According to Wikipedia, "Shopify Inc. is a Canadian multinational e-commerce company headquartered in Ottawa, Ontario. It is also the name of its proprietary e-commerce platform for online stores and retail point-of-sale systems." So, it is a very user friendly way to open up online stores, process online payments, and it has a rich collection of plug-ins and add-on services that integrate with it easily and simplify marketing, web design and so much more. The company stock has done incredibly well during our Covid lockdowns and related fallout. On March 17th price per share was CAD $500.45. Today, it is $1,315.62 (as of time of this writing). Pretty sweet, right? The hindsight addict inside all of us salivates at the thought of how much money some people out there made off of this meteoric rise in stock price. Why would it not? We are supposedly moving everything online because of COVID, everyone will have a Shopify store, we are Jetsons-ing our way into the future.
So, what is the problem? The problem is that this is how most people see it, but this is far from the truth. Shopify has a handful of online stores around the world that make tons of money, e.g. Kardashians. Kardashians leverage their reality TV personas and early entry and cheap growth on Instagram to generate unbelievable sales figures, all things considered, through their Shopify store(s). Shopify collects monthly plan fees and transaction fees and this is all well and good. However, for every majorly successful online store, Shopify hosts tens of thousands of online stores that are dormant or failing completely, as they are run by people who are about to fail or have already failed at e-commerce the way they are doing it, but they just do not know it yet. These Shopify clients are zombie clients. Sooner rather than later they will cancel their subscriptions in large numbers because they will refuse to keep paying Shopify if they cannot make money from their online stores.
Here is what Shopify does with the ads I saw online; it creates a bubble. It advertises you can open up a store and sell online with them. What they fail to explain is that the selling part is only technically true. Technically, yes you can sell. In reality, unless you have the social media weight of millions of followers, you will have to learn Facebook, Google, Pinterest and other ad platforms, maybe get a few certificates, have enough money to advertise online and be able to offer your products and services at acceptable profit after you deduct from the price you charge such things as Shopify fees, advertising cost per sale, tax, shipping if it applies, and perhaps other things as well. What Shopify therefore does is it conflates being able to sell through their platform with actually making sales- TWO COMPLETELY DIFFERENT THINGS! In fact, it really does not matter which ecommerce platform you choose if you know how to market and make sales, and you have a well-targeted properly priced product or service. For the most part, most of the popular e-commerce platforms are quite interchangeable. In fact, what matters the most is how well they handle payment disputes and how much they protect their clients in these particular cases.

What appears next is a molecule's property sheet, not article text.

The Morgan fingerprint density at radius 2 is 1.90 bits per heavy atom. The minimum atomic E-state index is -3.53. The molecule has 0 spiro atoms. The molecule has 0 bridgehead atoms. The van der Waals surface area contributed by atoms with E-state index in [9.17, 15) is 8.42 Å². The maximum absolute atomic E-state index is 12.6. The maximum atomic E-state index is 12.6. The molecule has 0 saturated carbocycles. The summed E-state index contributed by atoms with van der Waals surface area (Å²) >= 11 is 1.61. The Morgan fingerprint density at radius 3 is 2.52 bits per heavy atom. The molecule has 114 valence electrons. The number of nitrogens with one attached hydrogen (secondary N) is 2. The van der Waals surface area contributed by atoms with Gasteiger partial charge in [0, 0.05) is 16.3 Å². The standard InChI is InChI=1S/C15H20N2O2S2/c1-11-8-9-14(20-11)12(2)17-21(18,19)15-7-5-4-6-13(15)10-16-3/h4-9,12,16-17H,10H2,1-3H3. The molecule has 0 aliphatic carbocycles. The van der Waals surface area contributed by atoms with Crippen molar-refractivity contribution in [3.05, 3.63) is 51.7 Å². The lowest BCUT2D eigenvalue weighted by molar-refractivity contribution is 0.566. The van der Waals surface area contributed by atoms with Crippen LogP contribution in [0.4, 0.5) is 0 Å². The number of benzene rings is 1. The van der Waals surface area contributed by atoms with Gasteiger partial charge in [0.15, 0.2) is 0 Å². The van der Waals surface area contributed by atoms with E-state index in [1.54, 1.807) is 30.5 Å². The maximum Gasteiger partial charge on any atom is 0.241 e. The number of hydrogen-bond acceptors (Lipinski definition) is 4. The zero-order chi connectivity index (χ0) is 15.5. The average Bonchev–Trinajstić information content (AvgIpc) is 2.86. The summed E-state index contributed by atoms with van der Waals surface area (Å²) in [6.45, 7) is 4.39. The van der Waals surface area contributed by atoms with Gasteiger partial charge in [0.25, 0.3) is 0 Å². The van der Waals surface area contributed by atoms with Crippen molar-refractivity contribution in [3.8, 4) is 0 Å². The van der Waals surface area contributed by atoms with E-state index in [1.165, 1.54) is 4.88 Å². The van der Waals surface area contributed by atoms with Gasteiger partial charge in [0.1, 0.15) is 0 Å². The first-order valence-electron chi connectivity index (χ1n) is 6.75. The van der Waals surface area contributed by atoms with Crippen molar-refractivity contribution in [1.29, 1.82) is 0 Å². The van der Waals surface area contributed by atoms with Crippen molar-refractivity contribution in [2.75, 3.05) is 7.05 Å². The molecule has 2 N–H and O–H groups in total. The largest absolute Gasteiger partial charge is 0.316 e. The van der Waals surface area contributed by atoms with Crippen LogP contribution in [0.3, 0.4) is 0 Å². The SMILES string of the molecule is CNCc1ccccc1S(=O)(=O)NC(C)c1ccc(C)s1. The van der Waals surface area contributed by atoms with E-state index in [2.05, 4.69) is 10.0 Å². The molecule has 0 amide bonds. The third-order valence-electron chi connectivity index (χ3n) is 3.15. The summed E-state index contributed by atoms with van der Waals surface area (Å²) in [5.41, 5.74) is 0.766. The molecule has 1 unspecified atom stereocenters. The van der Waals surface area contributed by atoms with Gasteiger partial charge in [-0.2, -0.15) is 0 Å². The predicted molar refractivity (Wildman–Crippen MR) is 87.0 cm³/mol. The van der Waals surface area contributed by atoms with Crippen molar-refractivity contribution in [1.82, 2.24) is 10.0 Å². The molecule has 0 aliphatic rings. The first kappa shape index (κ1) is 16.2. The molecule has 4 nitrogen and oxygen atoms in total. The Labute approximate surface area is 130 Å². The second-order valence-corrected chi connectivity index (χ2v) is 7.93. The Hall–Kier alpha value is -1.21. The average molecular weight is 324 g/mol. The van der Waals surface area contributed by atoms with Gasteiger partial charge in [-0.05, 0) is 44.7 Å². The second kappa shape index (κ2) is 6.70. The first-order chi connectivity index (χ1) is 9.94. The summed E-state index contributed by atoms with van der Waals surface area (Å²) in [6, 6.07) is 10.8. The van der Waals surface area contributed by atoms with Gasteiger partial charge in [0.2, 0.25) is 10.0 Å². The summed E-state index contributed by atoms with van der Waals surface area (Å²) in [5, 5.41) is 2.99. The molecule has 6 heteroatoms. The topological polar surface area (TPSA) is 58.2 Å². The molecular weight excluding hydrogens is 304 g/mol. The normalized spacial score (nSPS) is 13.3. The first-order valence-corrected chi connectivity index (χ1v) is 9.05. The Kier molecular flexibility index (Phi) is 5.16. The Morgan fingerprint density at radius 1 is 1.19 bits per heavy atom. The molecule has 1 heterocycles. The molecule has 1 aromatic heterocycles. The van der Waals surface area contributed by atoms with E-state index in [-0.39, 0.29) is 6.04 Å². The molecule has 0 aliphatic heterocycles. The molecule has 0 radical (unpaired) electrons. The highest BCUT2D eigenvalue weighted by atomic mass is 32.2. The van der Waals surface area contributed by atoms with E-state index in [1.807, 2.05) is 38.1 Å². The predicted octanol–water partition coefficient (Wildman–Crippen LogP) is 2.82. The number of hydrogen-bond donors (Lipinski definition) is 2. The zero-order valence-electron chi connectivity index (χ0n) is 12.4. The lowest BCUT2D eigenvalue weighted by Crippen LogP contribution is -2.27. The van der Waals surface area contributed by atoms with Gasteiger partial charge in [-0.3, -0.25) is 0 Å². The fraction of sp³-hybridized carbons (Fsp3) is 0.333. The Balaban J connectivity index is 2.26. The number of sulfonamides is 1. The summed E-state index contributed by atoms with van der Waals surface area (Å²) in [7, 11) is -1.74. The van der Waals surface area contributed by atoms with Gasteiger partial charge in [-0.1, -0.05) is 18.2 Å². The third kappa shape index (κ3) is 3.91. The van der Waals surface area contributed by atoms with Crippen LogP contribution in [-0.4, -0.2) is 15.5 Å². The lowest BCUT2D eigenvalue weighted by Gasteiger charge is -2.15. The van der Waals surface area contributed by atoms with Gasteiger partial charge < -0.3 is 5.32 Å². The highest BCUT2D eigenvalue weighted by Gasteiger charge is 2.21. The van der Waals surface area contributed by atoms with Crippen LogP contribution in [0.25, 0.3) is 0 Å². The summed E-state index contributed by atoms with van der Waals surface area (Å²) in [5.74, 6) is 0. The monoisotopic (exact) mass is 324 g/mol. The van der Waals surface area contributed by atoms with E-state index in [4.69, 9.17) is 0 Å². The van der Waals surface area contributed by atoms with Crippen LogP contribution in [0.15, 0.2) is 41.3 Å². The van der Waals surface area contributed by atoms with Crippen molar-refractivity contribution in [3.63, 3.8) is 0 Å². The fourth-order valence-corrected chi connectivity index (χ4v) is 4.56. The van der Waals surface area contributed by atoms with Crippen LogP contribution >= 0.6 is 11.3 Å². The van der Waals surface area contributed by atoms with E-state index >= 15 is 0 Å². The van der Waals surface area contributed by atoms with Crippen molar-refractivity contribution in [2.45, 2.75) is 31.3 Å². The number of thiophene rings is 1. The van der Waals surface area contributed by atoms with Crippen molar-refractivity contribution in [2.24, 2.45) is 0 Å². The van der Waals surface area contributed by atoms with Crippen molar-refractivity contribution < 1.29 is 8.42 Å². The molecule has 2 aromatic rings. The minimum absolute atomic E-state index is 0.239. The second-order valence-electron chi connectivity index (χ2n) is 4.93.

How does this create a bubble? It creates a bubble that grows and shrinks, sort of, through a revolving door policy. There are waves of would be online store entrepreneurs with no digital marketing funds or skills coming onto the platform, giving things a try, realizing they need to pay digital platforms for marketing in order to succeed, trying it with little experience, getting disappointed and cancelling their Shopify subscription after losing lots of time and money. Then, after a while another wave of the same type of Shopify clients comes in and the bubble grows again. Only thing is, after every shrinkage, the next growth is bigger than the previous one. Shopify could resolve it by being way more transparent than right now about its implied connection with Facebook and Google Ads, but I have yet to see a clear, concerted effort of Shopify to do so at the ground level.
What scares me the most, however, is the impact this could have on the economy. If this is how Shopify functions, it is still a valuable company but how valuable really? I think most people who never looked into e-commerce and still invested in Shopify have little to no clue what they have done. In fact, I think many of you may agree with me that this is done with many other currently "hot" companies. It is all well and good if you personally control a position in Shopify through shares you bought and you are planning for short-term gain. However, if your RRSP contains Shopify, can you be entirely sure that some of the ideas I laid out here went through you money managers' minds? It remains to be seen.
I would love to get some feedback on this in the comments section if possible, especially if you have experience with Shopify and similar platforms as a client or an investor. If we are moving in the direction of our economy having many more e-commerce businesses, do you think we need more transparency and education about it in our society? Let me know what you think if you'd like. Until next time, dearest readers, work hard play hard but always stay sharp. :)